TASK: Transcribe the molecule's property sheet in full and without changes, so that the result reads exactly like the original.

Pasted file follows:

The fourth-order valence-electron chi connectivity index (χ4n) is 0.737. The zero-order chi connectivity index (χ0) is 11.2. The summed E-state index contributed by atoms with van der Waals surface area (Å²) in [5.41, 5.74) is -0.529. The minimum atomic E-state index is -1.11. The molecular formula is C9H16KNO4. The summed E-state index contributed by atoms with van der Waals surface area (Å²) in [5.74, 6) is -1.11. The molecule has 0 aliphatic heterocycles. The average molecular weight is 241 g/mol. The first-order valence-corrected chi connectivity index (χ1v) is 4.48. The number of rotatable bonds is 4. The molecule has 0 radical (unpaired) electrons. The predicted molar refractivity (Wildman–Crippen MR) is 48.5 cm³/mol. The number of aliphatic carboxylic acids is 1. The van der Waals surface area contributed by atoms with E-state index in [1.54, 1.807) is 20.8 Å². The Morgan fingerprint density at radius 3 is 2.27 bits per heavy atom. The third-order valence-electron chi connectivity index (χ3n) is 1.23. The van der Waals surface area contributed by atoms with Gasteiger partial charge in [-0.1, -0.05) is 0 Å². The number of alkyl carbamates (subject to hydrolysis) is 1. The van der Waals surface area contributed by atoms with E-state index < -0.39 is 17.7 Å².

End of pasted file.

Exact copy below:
The fourth-order valence-electron chi connectivity index (χ4n) is 0.737. The zero-order chi connectivity index (χ0) is 11.2. The summed E-state index contributed by atoms with van der Waals surface area (Å²) in [5.41, 5.74) is -0.529. The minimum atomic E-state index is -1.11. The molecular formula is C9H16KNO4. The summed E-state index contributed by atoms with van der Waals surface area (Å²) in [5.74, 6) is -1.11. The molecule has 0 aliphatic heterocycles. The average molecular weight is 241 g/mol. The first-order valence-corrected chi connectivity index (χ1v) is 4.48. The number of rotatable bonds is 4. The molecule has 0 radical (unpaired) electrons. The predicted molar refractivity (Wildman–Crippen MR) is 48.5 cm³/mol. The number of aliphatic carboxylic acids is 1. The van der Waals surface area contributed by atoms with E-state index in [1.54, 1.807) is 20.8 Å². The Morgan fingerprint density at radius 3 is 2.27 bits per heavy atom. The third-order valence-electron chi connectivity index (χ3n) is 1.23. The van der Waals surface area contributed by atoms with Gasteiger partial charge in [-0.1, -0.05) is 0 Å². The number of alkyl carbamates (subject to hydrolysis) is 1. The van der Waals surface area contributed by atoms with E-state index < -0.39 is 17.7 Å².